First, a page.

grizly at mindspring.com
Tue Jan 30 07:49:26 PST 2007
< < < < < I'd start experimenting with a pint of beer, maybe a double bock,
which is pretty heavy and more conducive to emulsions and such, and
you might not even need to sweeten it much, but any added sugar will
also thicken it just that tiny bit more that may make the difference.
Bring it just to a boil, then pour it in a thin stream into a bowl or
another saucepan containing about six large, beaten egg yolks (maybe
a small saucepan with a pouring lip might be useful here), beating
with a whip with the other hand. You may have to return it to the
flame -- very low heat, stirring constantly with a whip or a wooden
spoon-- to get it fully thickened, and then you start adding cold
butter, cut into small chunks of about a half-teaspoon each, probably
for a total of about two ounces, whipping in a piece or two at a
time, <SNIP > > > > > > > > >
I believe your classic technique is pretty spot on . . . but I am thinking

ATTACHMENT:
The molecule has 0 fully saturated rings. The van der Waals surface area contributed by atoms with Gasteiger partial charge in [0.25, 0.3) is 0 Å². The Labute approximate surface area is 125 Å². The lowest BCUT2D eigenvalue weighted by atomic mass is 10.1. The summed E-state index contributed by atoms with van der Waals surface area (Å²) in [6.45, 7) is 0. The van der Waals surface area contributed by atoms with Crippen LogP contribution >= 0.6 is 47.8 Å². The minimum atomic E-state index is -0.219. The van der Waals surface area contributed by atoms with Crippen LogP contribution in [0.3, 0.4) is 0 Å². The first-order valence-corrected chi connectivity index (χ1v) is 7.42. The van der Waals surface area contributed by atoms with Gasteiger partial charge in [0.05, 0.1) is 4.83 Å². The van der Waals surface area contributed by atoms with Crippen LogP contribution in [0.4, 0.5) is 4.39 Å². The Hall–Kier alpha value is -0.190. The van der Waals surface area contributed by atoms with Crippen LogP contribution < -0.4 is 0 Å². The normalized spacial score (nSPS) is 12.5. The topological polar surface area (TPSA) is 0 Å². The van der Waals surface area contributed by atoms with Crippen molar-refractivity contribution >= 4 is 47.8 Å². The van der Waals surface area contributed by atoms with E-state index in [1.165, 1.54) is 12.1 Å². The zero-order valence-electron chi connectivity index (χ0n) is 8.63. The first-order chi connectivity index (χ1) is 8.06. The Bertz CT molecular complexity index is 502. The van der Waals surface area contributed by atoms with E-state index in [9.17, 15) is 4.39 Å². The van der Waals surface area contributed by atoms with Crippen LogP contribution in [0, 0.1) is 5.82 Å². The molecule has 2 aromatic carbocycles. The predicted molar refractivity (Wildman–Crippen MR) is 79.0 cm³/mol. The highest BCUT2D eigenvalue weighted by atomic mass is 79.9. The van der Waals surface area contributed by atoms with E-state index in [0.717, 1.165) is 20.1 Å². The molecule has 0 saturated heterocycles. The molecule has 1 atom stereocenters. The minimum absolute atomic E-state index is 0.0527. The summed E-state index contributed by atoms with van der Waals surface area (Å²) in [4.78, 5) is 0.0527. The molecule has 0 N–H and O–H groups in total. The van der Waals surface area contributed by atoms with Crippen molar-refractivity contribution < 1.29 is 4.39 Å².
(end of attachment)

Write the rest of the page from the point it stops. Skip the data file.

it less likely that it would have been done just so in Rumpolt's time, from
what I've read. The progression seems okay, but the use of a whip would
seem more a modern convenience than period tool. My dates may be off, but I
thought we pretty much concluded that whisks were a still later development
(barring the tree branch and 'snow' and herb branches in a couple places).
Your description could be done with a wooden spoon, if with more effort and
care. I've made do when my wisk fell apart on me. You can certainly make a
passable imulsion sauce/soup with a flat/curved implement; it takes a good
bit more wrist and arm, but it can be done. Same with the butter mounting
at the end. Spoon can work.
I also am curious if this could be made simply with a custard technique of
blending everything together and bringing to heat to thicken. That would
seem a simpler technique we use in other stuff in later period . . . like
Martino's zabalione. Would be doable without the whick if you manage your
heat well and pay attention. Possible we could do it both ways??
pacem et bonum,
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